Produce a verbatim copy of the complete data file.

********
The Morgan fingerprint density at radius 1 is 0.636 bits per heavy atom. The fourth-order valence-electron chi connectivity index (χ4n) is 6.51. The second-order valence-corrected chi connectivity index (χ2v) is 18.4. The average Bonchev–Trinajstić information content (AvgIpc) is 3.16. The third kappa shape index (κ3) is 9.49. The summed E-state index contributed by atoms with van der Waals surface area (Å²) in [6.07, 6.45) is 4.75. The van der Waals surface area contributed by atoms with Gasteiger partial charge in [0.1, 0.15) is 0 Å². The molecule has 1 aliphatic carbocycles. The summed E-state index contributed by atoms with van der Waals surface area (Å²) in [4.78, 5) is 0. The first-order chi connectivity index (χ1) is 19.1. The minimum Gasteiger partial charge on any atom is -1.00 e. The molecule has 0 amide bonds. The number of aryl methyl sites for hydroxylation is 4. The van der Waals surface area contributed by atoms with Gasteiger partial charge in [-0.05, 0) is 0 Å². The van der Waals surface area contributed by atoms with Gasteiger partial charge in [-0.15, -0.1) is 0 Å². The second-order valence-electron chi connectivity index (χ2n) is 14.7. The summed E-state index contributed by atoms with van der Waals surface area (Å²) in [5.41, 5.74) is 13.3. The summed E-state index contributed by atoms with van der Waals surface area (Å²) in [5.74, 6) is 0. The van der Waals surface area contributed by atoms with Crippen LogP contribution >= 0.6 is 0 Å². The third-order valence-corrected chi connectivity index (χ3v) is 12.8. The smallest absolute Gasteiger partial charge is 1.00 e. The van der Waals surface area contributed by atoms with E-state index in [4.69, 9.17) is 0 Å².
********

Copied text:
The Morgan fingerprint density at radius 1 is 0.636 bits per heavy atom. The fourth-order valence-electron chi connectivity index (χ4n) is 6.51. The second-order valence-corrected chi connectivity index (χ2v) is 18.4. The average Bonchev–Trinajstić information content (AvgIpc) is 3.16. The third kappa shape index (κ3) is 9.49. The summed E-state index contributed by atoms with van der Waals surface area (Å²) in [6.07, 6.45) is 4.75. The van der Waals surface area contributed by atoms with Gasteiger partial charge in [0.1, 0.15) is 0 Å². The molecule has 1 aliphatic carbocycles. The summed E-state index contributed by atoms with van der Waals surface area (Å²) in [4.78, 5) is 0. The first-order chi connectivity index (χ1) is 19.1. The minimum Gasteiger partial charge on any atom is -1.00 e. The molecule has 0 amide bonds. The number of aryl methyl sites for hydroxylation is 4. The van der Waals surface area contributed by atoms with Gasteiger partial charge in [-0.05, 0) is 0 Å². The van der Waals surface area contributed by atoms with Gasteiger partial charge in [-0.15, -0.1) is 0 Å². The second-order valence-electron chi connectivity index (χ2n) is 14.7. The summed E-state index contributed by atoms with van der Waals surface area (Å²) in [5.41, 5.74) is 13.3. The summed E-state index contributed by atoms with van der Waals surface area (Å²) in [5.74, 6) is 0. The van der Waals surface area contributed by atoms with Crippen LogP contribution >= 0.6 is 0 Å². The third-order valence-corrected chi connectivity index (χ3v) is 12.8. The smallest absolute Gasteiger partial charge is 1.00 e. The van der Waals surface area contributed by atoms with E-state index in [4.69, 9.17) is 0 Å².